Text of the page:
Kelmscott Manor is a limestone manor house that dates from 1570 in the Cotswolds village of Kelmscott. It was built by local farmer Thomas Turner and remained in the family for generations, but is best known as the country home of the writer, designer and socialist William Morris. He lived there from 1871 until his death in 1896 drawing inspiration from the house’s architecture and garden. It featured in his work ‘News from Nowhere’ and in the background of Rosetti’s painting of Morris’ wife ‘Water Willow’.
Carter Jonas’ planning and development team worked closely with experts in the consultancy’s rural practice to vary a restrictive covenant in favour of Kelmscott Manor. They also negotiated with a neighbouring landowner to rent a small area of land for a new car park, which involved the surrender of a long-term lease from the agricultural tenant, a change of use and settling terms for a new long-term lease direct with the landowner.
The new 969 sq ft (90m2) education centre will be built on the south side of the farmyard with construction due to start in Q2 2019. Conservation repairs will begin in Q2 2020 to the listed buildings of Kelmscott Manor including the house itself, the Stable Barn that houses the cafe and the Granary Building, which contains the visitor’s shop.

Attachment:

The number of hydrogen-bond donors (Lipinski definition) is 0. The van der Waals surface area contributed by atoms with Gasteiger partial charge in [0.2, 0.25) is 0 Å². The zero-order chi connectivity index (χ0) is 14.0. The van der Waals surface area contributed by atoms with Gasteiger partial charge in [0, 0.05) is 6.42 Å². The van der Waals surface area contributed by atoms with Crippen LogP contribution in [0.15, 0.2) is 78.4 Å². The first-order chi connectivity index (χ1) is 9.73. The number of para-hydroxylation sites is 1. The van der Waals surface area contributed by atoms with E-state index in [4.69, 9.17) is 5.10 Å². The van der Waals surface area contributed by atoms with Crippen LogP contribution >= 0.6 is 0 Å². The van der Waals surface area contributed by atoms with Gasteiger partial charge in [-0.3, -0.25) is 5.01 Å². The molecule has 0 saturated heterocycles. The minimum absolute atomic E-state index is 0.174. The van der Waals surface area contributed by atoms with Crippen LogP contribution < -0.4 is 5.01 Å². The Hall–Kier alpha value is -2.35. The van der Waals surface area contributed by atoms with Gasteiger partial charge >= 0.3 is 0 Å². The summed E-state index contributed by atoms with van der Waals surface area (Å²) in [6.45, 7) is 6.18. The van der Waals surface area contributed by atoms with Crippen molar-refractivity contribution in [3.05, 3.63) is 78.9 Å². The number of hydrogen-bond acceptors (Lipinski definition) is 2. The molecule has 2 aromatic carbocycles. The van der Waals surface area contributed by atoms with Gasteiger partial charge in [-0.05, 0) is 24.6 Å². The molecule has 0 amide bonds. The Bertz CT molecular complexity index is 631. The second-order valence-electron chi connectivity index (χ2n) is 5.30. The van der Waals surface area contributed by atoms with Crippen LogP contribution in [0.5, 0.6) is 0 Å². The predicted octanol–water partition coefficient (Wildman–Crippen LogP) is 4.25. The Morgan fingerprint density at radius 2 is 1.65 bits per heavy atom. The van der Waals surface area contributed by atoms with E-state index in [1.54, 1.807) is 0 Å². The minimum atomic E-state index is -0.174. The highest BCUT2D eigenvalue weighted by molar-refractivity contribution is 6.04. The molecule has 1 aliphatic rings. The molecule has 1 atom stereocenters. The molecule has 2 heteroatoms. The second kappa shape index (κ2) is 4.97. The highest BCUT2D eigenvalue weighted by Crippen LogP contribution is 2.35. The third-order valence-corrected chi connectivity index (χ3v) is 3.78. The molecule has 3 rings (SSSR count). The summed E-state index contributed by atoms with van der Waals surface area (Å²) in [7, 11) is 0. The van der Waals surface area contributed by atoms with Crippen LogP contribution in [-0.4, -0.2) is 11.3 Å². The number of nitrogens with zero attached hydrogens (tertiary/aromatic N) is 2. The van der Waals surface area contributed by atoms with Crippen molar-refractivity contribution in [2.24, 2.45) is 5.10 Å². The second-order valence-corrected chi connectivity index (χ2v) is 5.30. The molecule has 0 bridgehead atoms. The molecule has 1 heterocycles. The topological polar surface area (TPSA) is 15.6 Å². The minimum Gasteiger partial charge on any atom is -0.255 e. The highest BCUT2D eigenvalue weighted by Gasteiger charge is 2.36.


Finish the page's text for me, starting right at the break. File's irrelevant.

Nicky Brock, Partner, Carter Jonas said: “It is a privilege to work on an architectural treasure with such a strong design heritage. The planning permission means that important refurbishment works can be undertaken to conserve the collection of Grade I listed building that make up the estate, whilst looking to the future with the addition of the new education centre. This will ensure that visitors can not only enjoy the house and its grounds, but learn more about the legacy of Kelmscott Manor and its most famous resident William Morris. The project is a good example of how we can bring together specialists across our core divisions to create a bespoke solution for our clients.”